Growing Old at a Young Age: Do Depressive Symptoms Result in a Shortened Time Perspective?
MetadataShow full item record
Publisher:The Ohio State University
Series/Report no.:The Ohio State University. Department of Psychology Honors Theses; 2009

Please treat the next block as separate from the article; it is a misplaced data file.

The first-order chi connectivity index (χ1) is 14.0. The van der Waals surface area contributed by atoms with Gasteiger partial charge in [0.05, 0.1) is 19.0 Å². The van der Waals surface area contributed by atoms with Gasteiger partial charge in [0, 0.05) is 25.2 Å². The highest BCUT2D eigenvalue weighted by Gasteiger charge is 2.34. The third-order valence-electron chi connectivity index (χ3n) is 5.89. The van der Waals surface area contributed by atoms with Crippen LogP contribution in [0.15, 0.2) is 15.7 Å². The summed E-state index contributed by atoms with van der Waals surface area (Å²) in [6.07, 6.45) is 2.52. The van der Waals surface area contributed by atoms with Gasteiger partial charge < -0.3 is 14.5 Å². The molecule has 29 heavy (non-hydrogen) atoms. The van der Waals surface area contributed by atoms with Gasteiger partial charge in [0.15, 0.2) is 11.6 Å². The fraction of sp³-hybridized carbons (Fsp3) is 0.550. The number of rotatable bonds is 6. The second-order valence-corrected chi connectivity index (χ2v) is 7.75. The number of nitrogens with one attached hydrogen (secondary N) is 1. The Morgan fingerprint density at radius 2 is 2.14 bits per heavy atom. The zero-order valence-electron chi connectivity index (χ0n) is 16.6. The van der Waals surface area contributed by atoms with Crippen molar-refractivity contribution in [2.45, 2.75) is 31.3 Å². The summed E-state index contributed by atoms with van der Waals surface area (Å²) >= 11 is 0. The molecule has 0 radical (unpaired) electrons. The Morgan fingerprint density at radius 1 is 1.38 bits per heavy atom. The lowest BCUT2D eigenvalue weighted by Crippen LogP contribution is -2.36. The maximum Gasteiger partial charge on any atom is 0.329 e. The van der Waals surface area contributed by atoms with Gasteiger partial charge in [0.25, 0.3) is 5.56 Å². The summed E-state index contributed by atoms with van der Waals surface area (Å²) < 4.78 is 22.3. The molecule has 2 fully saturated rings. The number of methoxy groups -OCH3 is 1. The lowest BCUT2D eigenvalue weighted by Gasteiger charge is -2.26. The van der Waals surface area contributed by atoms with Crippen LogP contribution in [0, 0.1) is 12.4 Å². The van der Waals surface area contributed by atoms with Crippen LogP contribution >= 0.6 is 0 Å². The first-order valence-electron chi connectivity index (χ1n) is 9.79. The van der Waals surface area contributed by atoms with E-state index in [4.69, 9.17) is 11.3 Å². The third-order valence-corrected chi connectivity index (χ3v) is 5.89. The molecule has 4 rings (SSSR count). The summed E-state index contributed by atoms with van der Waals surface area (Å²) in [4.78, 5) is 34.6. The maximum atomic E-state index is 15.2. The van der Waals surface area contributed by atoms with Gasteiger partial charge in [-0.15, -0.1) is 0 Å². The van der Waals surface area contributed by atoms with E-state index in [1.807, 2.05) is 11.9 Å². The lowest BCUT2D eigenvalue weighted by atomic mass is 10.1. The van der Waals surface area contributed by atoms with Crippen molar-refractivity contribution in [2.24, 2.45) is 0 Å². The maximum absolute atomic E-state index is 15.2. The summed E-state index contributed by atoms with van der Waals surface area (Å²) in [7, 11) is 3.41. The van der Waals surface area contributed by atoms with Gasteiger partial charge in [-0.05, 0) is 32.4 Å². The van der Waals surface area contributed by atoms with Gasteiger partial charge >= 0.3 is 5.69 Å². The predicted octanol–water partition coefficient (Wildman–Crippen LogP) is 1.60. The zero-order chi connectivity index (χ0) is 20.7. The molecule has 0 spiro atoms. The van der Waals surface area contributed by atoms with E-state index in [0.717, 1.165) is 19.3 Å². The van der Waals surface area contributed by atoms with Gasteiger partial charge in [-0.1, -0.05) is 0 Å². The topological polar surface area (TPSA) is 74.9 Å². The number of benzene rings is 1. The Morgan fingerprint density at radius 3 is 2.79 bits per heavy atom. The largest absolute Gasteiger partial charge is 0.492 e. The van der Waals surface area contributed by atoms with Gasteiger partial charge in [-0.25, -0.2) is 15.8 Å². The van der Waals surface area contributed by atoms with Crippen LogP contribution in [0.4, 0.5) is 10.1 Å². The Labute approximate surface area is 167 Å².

Researchers have used Socioemotional Selectivity Theory (SST; Carstensen, 2006) to explain findings that older adults and younger adults with a known ending (e.g., college graduation) prefer to interact with familiar partners as compared to novel partners. According to SST, choosing familiar partners with whom to interact is indicative of increased preference of emotionally salient material resulting from a shortened time perspective. The objective of this study is to expand SST to a clinical sample by examining if the interpersonal orientation observed in Major Depressive Disorder (MDD) can be explained by a shortened time perspective. A total of 97 undergraduate psychology students took part in this study. Participants were asked to choose between familiar or novel partners under various levels of time constraint in order to examine the impact of time perspective on preference for social partners. In addition, participants were asked to estimate their lifespan with reference to the average lifespan, as well as provide estimates for four other life events, to assess time perception. Participants also completed measures to assess depressive symptoms. The primary hypothesis was that individuals with high levels of depressive symptoms would show a more limited time perspective, compared to individuals with low depressive symptoms, and a preference for familiar partners under all time constraint conditions. Findings in this study may help to provide information in treating patients with MDD.